Entrepreneur Michele Romanow shares her expertise on the future of work, how to adapt to the new normal, and the changes that Canadians can expect to see around their workplaces as our economy recovers from the COVID-19 pandemic.
How do you think entrepreneurship will change in a post-COVID-19 world?
E-commerce just accelerated 10 years and today everything is digital. Entrepreneurs need to be online to stay alive. I see a world where consumer behaviour has completely adapted to this new way of life — customers won’t go back to many analog ways. And just like the years after the 2008 recession, more entrepreneurs will emerge and become a part of this digital economy.
Going forward, how can small- and medium-sized enterprises (SMEs) maintain employee morale and foster employee growth?
Two things I’ve always valued are transparency and trust. When you treat people like responsible adults and give them access to the information they need, they can make really good decisions. At Clearbanc we practice “radical candor,” which lets you challenge someone directly by having uncomfortable conversations that ultimately benefit the employee and the company. It mitigates gossip and helps you move quickly as an organization.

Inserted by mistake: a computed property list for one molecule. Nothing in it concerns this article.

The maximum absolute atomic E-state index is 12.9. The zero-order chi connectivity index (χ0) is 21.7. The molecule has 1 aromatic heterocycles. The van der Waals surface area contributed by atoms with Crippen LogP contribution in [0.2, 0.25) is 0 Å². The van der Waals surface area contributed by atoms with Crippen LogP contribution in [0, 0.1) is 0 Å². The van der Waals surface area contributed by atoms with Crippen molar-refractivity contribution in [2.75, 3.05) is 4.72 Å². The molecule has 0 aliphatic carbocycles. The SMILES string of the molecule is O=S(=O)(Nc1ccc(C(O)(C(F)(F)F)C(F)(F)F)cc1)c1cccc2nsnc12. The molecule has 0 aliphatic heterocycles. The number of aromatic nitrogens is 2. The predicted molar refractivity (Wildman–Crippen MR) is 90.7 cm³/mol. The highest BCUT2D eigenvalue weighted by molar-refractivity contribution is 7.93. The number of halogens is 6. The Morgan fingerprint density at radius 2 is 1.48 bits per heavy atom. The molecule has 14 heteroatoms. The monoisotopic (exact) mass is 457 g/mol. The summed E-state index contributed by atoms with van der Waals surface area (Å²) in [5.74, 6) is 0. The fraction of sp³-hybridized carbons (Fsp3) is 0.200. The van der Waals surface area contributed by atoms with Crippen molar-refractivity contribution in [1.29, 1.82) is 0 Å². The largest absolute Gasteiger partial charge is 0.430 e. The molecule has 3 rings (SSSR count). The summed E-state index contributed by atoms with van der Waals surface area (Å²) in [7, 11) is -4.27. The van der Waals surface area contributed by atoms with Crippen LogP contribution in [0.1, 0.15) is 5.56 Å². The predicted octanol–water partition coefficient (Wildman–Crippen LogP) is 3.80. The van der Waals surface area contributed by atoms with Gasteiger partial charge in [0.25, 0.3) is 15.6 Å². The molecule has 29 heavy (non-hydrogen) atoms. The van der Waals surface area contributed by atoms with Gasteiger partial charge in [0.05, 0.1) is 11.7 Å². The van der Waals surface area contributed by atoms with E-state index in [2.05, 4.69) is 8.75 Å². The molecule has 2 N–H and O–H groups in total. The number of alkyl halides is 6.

As employees revise their skillsets to adapt to the new normal, what have you found particularly eye-opening?
Personally, I’ve had to improve my written communication and figure out how to motivate my team remotely. It’s so much easier to communicate in person — some of our best ideas have stemmed from random collisions in the office that turn into brainstorming sessions. Working remotely has forced everyone to be better at working independently and I think that self-paced styles will benefit teams in the long term.
How can businesses maintain synergy and communication between teams that are working remotely?
So many companies are making the decision to be completely remote or to offer their employees a hybrid model. At Clearbanc we have three weekly all-hands meetings — not only to keep everyone up to speed, but also to get a feel of how our team is doing. I think encouraging a mix of Zoom calls and phone calls is important to combat Zoom fatigue. I take phone calls while I’m on my Peloton or walking around the block. You have to change it up! I see working from home as an opportunity to learn more about the people I work with. I’ve been able to meet people’s kids and pets, and to see their homes. It’s a chance to quickly get to know colleagues.
What forms of technology do you think are going to be the most important for small- and medium-sized enterprises (SMEs) going into the future?
Everyone’s talking about e-commerce, but it’s really about digital commerce now. Everything’s online and businesses need to both minimize physical contact and optimize online interactions to replace the in-person experience. Software is a huge game-changer in all this. As we continue to shift toward a digital economy, software will be automating these tasks and helping SMEs achieve maximum productivity.